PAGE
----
Mishcon de Reya page structure
Site header
Main menu
Main content section
Abstract AI lights

The impact of deepfakes on the UK general election

Posted on 11 June 2024

The use of deepfakes, and their sophistication, is accelerating. The risks to democracy from manipulated content – such as audio or video clips that incriminate politicians, or doctored campaign materials – are obvious. With a general election weeks away, just how real and widespread are they?

Prime Minister Rishi Sunak, Labour leader Keir Starmer and London Mayor Sadiq Khan have already been targeted. In January, research by communications company Fenimore Harper revealed that more than 100 video adverts impersonating the Prime Minister, reaching as many as 400,000 people, had been promoted on Facebook in the last month alone, including BBC News reports of an alleged corruption scandal. Faked audio circulated last year of Sadiq Khan suggesting that Armistice Day commemorations should be postponed in favour of a pro-Palestine March. And Keir Starmer's voice was used to create a fake recording of him verbally abusing staff. Social media company X, which makes clear that users "may not share synthetic, manipulated, or out-of-context media that may deceive or confuse people and lead to harm (“misleading media”)", refused to remove the clip, arguing that it could not prove the recording was fake. It pointed to another section of the same policy: "In situations where we are unable to reliably determine if media have been altered or fabricated, we may not take action to label or remove them."

Most of the world's largest tech companies, including Meta, Google, X and Microsoft, have since signed an accord pledging to tackle deceptive artificial intelligence (AI) in elections, but the response from X to the Keir Starmer deepfake highlights one of the key challenges of tackling such material after the event. Publishers need to act fast to stop deepfakes spreading and causing damage, but they also need to be sure they are removing genuinely fake content, particularly given the parallel trend for certain actors to dismiss real content as 'fake news'. The ability to quickly demonstrate that a recording has been fabricated will inevitably be more difficult for the subjects of the most sophisticated campaigns, where the stakes are likely to be highest.

Meta's President of Global Affairs, Nick Clegg, warned in February that it was "not yet possible to identify all AI-generated content", and that people could strip out invisible markers that would otherwise signal that content has been manipulated. He urged users to be alert to other signs of AI-created content, such as checking whether the account sharing the content is trustworthy, or looking for details that might look or sound unnatural. In the UK, the Government has issued practical guidance for electoral candidates and officials, to be read in conjunction with Defending Democracy guidance from the National Cyber Security Centre.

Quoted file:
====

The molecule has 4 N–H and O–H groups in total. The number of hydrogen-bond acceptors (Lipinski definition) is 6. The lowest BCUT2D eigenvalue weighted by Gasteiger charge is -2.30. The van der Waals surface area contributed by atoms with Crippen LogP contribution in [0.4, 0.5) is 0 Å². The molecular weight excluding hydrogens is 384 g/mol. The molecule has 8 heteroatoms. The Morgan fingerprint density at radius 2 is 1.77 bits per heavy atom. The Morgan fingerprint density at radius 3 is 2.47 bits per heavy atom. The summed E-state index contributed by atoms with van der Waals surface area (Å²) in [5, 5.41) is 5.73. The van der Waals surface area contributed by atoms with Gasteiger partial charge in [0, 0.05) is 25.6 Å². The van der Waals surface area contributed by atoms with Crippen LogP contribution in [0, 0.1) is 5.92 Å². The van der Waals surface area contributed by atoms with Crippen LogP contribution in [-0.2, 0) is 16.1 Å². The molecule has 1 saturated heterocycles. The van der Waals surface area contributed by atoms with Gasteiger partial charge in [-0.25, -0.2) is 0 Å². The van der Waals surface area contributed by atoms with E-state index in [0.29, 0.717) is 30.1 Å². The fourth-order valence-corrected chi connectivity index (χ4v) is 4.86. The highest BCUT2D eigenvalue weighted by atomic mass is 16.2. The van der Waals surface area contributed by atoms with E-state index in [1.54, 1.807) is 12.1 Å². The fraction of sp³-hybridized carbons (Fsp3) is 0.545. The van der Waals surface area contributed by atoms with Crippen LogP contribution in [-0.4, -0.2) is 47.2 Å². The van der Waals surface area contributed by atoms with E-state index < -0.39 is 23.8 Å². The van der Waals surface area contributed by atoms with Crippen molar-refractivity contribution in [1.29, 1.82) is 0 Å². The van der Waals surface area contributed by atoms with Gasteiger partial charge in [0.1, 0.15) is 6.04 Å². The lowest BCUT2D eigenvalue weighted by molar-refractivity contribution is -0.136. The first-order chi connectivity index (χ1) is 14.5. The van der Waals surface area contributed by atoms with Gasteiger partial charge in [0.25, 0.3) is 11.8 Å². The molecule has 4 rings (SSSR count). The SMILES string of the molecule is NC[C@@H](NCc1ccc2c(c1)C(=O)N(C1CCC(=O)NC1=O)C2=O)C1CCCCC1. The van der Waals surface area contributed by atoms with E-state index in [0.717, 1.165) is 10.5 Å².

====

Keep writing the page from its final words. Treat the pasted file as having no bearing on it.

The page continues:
Are there any policies or mechanisms that are truly proactive and aim to tackle deepfakes at source? In the UK, in relation to intimate deepfakes, the Government had proposed criminalising the creation of such content via an amendment to the Criminal Justice Bill, but that Bill did not survive the brief 'wash-up' period before Parliament was dissolved ahead of the Election. The existing offence of sharing intimate deepfakes, introduced by the Online Safety Act 2023 as an amendment to the Sexual Offences Act 2003, remains. An equivalent provision may be revived by the new Government, and it may be extended to cover the creation of all deepfakes, although not, of course, in time for the Election.

We may well see, in the run-up to the election, further examples of specific deepfakes that gain traction and, conceivably, influence the outcome. Much will depend on how, and how quickly, the deepfake targets, as well as key publishers, respond. Perhaps however, the greatest damage will come not from individual deepfake content, but a general erosion of trust in politicians and their output. This might even be compounded by the public's growing awareness of AI, the sense that nothing and no one is actually reliable. In elections where public trust is low and credibility is weaponised for political gain, this is deeply concerning. Insofar as it is possible to measure, it remains to be seen – from polls, surveys and data collected by tech companies – just how great the impact of deepfakes on the election might be.

How can we help you?

How can we help you?

Subscribe: I'd like to keep in touch

If your enquiry is urgent please call +44 20 3321 7000

Crisis Hotline

I'm a client

I'm looking for advice

Something else